Despite the fact that the presumption is not conclusive, and can be rebutted, we do not consider it to be rebutted by a mere countervailing presumption. Here appellant has argued that since there is evidence in the record that decedent was sleepy when at the last stop before the accident, that the presumption of self-preservation comes into the case, to create the inference that for his own safety and that of plaintiff, he would not have driven his vehicle, but would have consented to plaintiff's driving, and that plaintiff's desire for self-preservation would have caused him to drive. Appellant further contends that evidence of the condition of the car, its final resting place, and the location of the plaintiff and the decedent immediately after the accident upon or along the highway, are circumstances which indicate that plaintiff was the driver. In our opinion these circumstances are inconclusive, and a resort to them to determine which of the two was driving is highly speculative. It has been said that the presumption of the owner driving can only be overcome by clear and convincing evidence to the contrary. Blashfield, Cyclopedia of Automobile Law and Practice, Vol 9B, § 6066, citing cases from jurisdiction other than Illinois. In the Minnesota case of Sprader v. Mueller, 265 Minn. 111, 121 N.W.2d 176, the trial court charged the jury that as a matter of law they must find Mueller, the owner of the car, was the driver of his vehicle when the collision occurred. Mueller, the owner, could not recall who was driving subsequent to getting gas, and there was testimony that he had admitted driving at the time of the collision. Both occupants were thrown from the car, and the only evidence was that they were found immediately after the accident, on the pavement in front of the Mueller car. Mueller testified that a shoe found near the left front door of his car was not his. On previous occasions Mueller had permitted the decedent Berg to drive the car.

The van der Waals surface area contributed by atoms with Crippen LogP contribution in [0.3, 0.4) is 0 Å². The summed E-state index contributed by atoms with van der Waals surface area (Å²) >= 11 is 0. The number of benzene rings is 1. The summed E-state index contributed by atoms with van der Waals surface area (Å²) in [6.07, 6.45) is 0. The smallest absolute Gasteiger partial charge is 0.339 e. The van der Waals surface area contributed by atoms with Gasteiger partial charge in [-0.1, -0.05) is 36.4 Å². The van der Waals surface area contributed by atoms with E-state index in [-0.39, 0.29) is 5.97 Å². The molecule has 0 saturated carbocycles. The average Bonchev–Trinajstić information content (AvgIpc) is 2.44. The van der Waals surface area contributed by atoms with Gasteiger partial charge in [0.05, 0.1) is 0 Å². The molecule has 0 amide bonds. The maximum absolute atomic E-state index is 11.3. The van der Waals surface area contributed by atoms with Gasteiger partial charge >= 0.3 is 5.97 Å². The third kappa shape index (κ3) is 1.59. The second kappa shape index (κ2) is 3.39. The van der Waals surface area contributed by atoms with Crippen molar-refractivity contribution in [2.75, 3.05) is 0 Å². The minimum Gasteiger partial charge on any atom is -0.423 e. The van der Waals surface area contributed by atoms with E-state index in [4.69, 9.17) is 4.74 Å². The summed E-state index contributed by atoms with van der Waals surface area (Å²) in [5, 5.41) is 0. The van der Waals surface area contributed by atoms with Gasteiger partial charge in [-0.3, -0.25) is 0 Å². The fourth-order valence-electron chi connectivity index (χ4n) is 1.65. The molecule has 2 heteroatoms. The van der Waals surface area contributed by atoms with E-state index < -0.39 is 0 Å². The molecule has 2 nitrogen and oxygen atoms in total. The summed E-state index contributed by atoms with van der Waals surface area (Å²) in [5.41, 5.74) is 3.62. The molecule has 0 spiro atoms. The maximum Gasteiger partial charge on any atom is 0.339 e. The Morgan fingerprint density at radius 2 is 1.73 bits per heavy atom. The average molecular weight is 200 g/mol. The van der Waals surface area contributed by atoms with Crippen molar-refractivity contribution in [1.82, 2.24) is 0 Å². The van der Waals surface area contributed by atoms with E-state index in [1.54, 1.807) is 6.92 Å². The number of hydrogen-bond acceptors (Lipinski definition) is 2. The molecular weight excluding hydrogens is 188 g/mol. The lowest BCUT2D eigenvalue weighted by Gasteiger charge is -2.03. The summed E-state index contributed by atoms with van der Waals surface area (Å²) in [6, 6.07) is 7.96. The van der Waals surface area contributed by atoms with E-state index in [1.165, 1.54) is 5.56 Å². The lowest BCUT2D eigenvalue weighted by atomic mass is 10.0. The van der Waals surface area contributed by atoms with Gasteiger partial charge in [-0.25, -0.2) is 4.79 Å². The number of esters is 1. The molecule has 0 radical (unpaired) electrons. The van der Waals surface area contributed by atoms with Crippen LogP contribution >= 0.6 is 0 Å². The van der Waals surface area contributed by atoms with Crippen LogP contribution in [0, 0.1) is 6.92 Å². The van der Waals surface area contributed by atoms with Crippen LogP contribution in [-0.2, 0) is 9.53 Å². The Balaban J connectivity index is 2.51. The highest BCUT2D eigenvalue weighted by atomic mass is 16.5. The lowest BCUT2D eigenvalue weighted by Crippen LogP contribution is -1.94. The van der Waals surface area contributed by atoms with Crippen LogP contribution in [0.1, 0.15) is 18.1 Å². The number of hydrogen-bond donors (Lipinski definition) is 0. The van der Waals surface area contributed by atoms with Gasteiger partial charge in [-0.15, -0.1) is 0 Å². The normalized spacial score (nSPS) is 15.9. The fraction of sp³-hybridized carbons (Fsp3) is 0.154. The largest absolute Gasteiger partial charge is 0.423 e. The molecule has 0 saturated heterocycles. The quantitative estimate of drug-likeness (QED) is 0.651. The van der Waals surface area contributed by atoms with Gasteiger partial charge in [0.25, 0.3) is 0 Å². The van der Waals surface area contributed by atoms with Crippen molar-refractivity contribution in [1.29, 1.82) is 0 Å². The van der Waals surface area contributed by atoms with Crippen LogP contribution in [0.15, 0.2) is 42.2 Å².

On appeal, Mueller contended that this was a jury question. While the case was remanded on other grounds, as to this point, the Supreme Court of Minnesota said: